PROVIDENCE, R.I. (WPRI) – Providence College officials have issued an apology to the community after students poured out of off-campus housing and flouted coronavirus-related social distancing mandates this weekend.
Video shared on social media captured throngs of students lining Eaton Street in Providence on Saturday. Many were seen gathered in groups larger than five and not wearing cloth face coverings, defying two of Gov. Gina Raimondo’s executive orders.
Steven Maurano, a spokesperson for Providence College, said the gathering was the result of a parent-organized parade meant to be a congratulatory send-off to seniors living in the neighborhood. The college’s actual commencement ceremony has been postponed to October 31, but students will get their degrees on Sunday.
“A parent called the college earlier this week to ask about organizing the parade and we told her that the college could not be involved in the parade nor could we sanction it,” Maurano told WPRI 12 in an email. “We asked her to contact Providence Police if this was something parents wanted to do.”
Providence Public Safety Commissioner Steven Paré said they have officers assigned to PC who have been trying to break up large gatherings over the past week.
“We did go and break some of them up,” Pare said in an interview Saturday evening. “It’s been a constant challenge.”
Students who spoke with WPRI 12 said they didn’t know if police could successfully contain the crowds.
“Obviously, right to assembly is important but it’s also important to keep your distance during a pandemic,” said Paris Morgan, a graduating senior. “It’s obviously problematic because everyone wants to have a good time, but it is what it is.”
“People work hard for four years and they just want to let loose,” Morgan added. “People are over the whole quarantine.”
Paré said most of the groups have dispersed when police arrive, but he said it’s been difficult at times to keep up.
“You break one house party up and then there’s a dozen others,” he said.
As of Saturday, officers have yet to issue any citations or fines to the students, according to Paré. He said police would prefer to avoid issuing civil penalties, but he said if the behavior persisted, officers would have no other option.
“These are not bad kids, they just have cabin fever and now they’re outside and they’re holding large gatherings which is irresponsible and dangerous for them to do,” he said.
Maurano said while it is understandable that these students and their families were looking for a way to celebrate their graduation on Saturday, “they did not exhibit good judgement or the appropriate respect for the local community by disobeying Governor Raimondo’s executive order regarding how to behave in public during this pandemic.”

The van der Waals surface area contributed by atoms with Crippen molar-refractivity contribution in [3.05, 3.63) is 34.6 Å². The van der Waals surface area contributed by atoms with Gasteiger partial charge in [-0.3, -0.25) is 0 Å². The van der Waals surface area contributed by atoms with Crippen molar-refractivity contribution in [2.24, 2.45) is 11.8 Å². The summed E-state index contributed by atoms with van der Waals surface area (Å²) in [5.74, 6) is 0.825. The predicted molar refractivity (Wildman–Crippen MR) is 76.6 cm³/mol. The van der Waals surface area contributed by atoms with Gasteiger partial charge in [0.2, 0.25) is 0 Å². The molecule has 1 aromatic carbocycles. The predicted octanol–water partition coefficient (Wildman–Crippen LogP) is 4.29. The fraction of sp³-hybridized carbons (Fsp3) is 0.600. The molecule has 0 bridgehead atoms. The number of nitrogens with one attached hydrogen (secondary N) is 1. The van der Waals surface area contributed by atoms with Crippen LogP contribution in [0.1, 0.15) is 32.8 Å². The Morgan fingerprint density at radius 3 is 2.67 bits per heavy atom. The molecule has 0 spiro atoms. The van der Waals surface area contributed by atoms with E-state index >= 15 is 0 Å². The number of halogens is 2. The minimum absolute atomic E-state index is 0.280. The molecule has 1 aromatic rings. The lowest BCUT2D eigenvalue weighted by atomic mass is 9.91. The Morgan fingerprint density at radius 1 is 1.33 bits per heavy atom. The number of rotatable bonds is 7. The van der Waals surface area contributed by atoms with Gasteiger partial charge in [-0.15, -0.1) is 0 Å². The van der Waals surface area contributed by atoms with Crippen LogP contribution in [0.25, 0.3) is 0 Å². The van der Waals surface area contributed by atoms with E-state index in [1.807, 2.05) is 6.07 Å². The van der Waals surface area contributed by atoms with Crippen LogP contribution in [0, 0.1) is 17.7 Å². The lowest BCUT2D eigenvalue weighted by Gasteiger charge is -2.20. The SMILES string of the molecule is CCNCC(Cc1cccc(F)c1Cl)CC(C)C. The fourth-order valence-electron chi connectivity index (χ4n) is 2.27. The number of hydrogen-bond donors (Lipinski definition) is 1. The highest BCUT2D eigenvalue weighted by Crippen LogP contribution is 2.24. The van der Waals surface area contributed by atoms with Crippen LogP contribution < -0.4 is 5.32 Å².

“On behalf of the college, I apologize to the Elmhurst and Smith Hill communities for their behavior,” Maurano said.
City Councilman David Salvatore, D-Ward 14, who represents the PC neighborhoods, said Saturday morning he was shocked to see images of students disregarding state orders.
“We have empathy for all of our college students whose lives were transformed in a day – the rites of passage of graduating, spending that last night with their friends at their favorite college bar, the chance to have those last moments of freedom before they end this chapter of their lives were taken away,” Salvatore said in a statement. “Yet, we were all young and many of us thought we were invincible. What we know of this virus is that no one is invincible – not even young healthy college kids.”
He added, “As our younger residents wind down their time here in Providence, I ask them to think about their neighbors, the families they are returning home to, their futures, and their health.”
City Councilwoman Kat Kerwin, D-Ward 12, took to Twitter to call the scene on Saturday “horrific.”
“I am disgusted by this behavior and I look forward to an apology from these students and a conversation with the college about how they will remedy this hurt that they have caused Smith Hill and my neighborhood,” she wrote.
City of Providence spokeswoman Emily Crowell told WPRI 12 the city has been collaborating with PC on enforcement, and the school has paid for additional police details.
“There is work to be done to remind folks the importance of social distancing and hygiene norms during this time, but everyone should follow guidelines included in the Governor’s recommendations,” she wrote.
Paré said police are recommending that the students be disciplined by their school, but Maurano said after tomorrow’s graduation, PC will no longer have jurisdiction over them.
“I don’t know that there is anything we can do within that short time frame,” he said.